Karen, glad you are finding the site helpful. I hope it helps you feel less alone, and might help you in how to handle comments from others. It’s a difficult skill to learn.

  • Mariah Z. Leach moderator author
    4 years ago

    Hi Karen~ Thank you so much for taking the time to share your story. It sounds like you have really been through a lot and I’m glad you have found our community where there will be lots of others who understand what you have been/are going through! Best of luck on your upcoming surgery!

  • Kellie
    4 years ago

    Thank you Jo Anne! I found a great doctor, then I moved. My new one is nice also.

    Melissa, I am so saddened by your sons struggles. I cant imagine having this disease at such a young age. The stress on you both has to be overwhelming. I hope your son is feeling better. Will be praying for you.

  • JoAnn Clarke
    4 years ago

    Thanks Mariah- great article! Over the past 20 yrs since diagnosed- I have heard them all! People simply do not understand Autoimmune disease-period! Even worse- there seems to be somewhat of an attitude that you have done this to yourself (??)! My easy response to most questions from friends & family, ” I inherited this disease-(although once diagnosed with an autoimmune disease, one can be predisposed to get another). The response appears to startle them; thus alleviating any suggestions of “diet, exercise, and hocus pocus suggestions”. I have adjusted my diet, I do exercise, I do “look well”-but some days I feel like I am 110 yrs old- and yes, I hurt- for no apparent reason. Life goes on; and I feel especially blessed to have good days- and look forward to more of them in the future:-)

  • Mariah Z. Leach moderator author
    4 years ago

    Hi JoAnn – I also hate when, whether out loud or just insinuated, people seem to think we’ve done this to ourselves. Why would we ever want to do that?!?! And I fully understand what you mean – some days are good days and other days are bad days, but just because we “look fine” doesn’t mean we always are or that we are not in pain. Hang in there!

  • Teresa
    4 years ago

    Lately, I hear #6 & 8 the most, even from my other doctors! Sometimes I feel that my PCP and cardiologist don’t truly understand the pain and fatigue from RA. I will explain that some days I can walk okay, and some days I walk like a robot, but it doesn’t seem to sink in. As for too many meds, I have a heart condition that requires 3 medications, plus another chronic illness that requires 3 medications. When the RX’s are written by doctors who have run tests and verified these are legitimate illnesses, and then they say “you take an awful lot of medicine” I want to remind them, THEY wrote the prescriptions! It gets very frustrating to have to try to educate your doctors as well.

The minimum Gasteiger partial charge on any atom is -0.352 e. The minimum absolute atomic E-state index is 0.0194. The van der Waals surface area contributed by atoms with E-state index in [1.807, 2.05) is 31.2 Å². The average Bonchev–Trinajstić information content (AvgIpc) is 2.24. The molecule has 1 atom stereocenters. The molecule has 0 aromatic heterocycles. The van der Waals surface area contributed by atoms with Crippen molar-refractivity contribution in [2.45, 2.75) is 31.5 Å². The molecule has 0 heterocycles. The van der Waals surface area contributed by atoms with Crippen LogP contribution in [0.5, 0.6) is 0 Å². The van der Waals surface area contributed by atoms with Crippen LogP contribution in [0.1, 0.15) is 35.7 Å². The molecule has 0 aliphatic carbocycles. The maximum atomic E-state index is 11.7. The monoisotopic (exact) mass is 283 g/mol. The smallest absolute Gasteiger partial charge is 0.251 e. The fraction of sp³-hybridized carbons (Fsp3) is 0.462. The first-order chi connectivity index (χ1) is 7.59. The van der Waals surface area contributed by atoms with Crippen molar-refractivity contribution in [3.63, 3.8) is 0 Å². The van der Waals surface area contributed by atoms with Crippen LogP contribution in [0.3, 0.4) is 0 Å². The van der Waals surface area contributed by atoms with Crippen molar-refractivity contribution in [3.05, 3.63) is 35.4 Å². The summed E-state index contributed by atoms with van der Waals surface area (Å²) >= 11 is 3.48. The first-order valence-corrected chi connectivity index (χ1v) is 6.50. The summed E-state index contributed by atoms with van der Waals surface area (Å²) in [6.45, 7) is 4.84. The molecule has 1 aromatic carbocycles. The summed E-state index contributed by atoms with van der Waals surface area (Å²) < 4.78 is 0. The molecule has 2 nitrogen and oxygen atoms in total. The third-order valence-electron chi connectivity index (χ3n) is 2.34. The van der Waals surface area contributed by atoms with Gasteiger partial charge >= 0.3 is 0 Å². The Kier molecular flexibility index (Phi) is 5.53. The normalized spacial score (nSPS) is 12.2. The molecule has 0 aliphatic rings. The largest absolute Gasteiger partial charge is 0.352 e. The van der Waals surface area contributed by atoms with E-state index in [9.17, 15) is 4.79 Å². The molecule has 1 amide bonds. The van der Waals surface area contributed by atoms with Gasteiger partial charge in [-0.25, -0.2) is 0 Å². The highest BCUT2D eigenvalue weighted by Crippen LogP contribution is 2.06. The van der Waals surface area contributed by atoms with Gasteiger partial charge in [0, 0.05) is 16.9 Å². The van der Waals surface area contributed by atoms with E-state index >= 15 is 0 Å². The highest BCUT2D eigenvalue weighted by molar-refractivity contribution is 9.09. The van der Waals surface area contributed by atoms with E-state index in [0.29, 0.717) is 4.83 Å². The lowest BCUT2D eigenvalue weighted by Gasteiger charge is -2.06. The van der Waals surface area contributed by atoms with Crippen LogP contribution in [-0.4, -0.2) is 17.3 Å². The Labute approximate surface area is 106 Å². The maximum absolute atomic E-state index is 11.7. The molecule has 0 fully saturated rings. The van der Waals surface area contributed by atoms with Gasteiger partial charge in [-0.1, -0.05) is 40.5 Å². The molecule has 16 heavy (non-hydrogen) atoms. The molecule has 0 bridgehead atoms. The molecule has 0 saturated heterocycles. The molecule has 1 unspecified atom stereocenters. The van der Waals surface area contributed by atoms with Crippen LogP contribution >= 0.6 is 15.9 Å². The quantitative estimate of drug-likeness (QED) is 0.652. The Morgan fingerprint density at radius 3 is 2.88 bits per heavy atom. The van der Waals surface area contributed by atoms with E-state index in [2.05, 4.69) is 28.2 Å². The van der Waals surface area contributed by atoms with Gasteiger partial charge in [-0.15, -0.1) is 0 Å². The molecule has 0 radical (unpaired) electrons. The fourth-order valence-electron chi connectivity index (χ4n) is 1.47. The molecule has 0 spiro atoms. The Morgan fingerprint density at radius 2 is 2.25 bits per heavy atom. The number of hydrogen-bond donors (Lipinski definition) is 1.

• Mariah Z. Leach moderator author
    4 years ago

    Hi Teresa~ How extremely frustrating to hear that type of thing from a DOCTOR. Especially the ones who wrote the prescriptions themselves!!

  • Kellie
    4 years ago

    I have heard #2 and 4 the most. My first Rheumatologist was kinda nutty, she actually put me on a gluten free diet. While it helped with my IBS, it didn’t do anything for my RA. Because my blood results had very low Rheumatoid factor, she didn’t even give me an RA diagnosis. After several other nutball things, and being put on steroids for over three years, I got a new Rheumatologist that said I had RA all along. If a Rheumatologist is crazy enough to think gluten is the problem, is it so surprising other people would think so?

  • Mariah Z. Leach moderator author
    4 years ago

    Hi Kellie ~ I do know some people who have had great responses from following a gluten-free diet, so it was probably worth a try. I tried it for 6 months myself without any result either, however. I hope your new rheumatologist is more supportive of your needs! Hang in there!

  • JoAnn Clarke
    4 years ago

    I am stunned about your (& Teresa’s) experience with your physicians!! Holy Cow! How insensitive & unprofessional!

    I hope you can find a caring, understanding medical professional that can see you as an individual who needs respectful care.

    Best of luck!

  • Kelly Mack moderator
    5 years ago

    Love these and totally agree! Thanks for your post Mariah!

  • Mariah Z. Leach moderator author
    4 years ago

    Hi JoAnn~ Thanks so much for your supportive comments. It is so nice when those of us who understand can lean in and support each other! ~;o) Hope you are doing well!

  • Nicole K
    5 years ago

    Great article, Mariah! These are all so true.. if I could only count the number of times I’ve heard #2 and #4 specifically. I try to remind myself that the general public doesn’t know any better – they don’t understand the severity of RA and automatically lump it in with other types of Arthritis. Still doesn’t make it any easier to hear some of these things (especially #6 and people telling me I should try more “natural treatments”). I guess that just gives more reason to raise awareness and advocate, right? 🙂

  • Mariah Z. Leach moderator author
    5 years ago

    Hi Nicole~ It can get so frustrating to hear these over and over again. I, too, do the best I can to remember that it is an opportunity to educate others! Hope you are doing well!

  • Melissa Varner
    5 years ago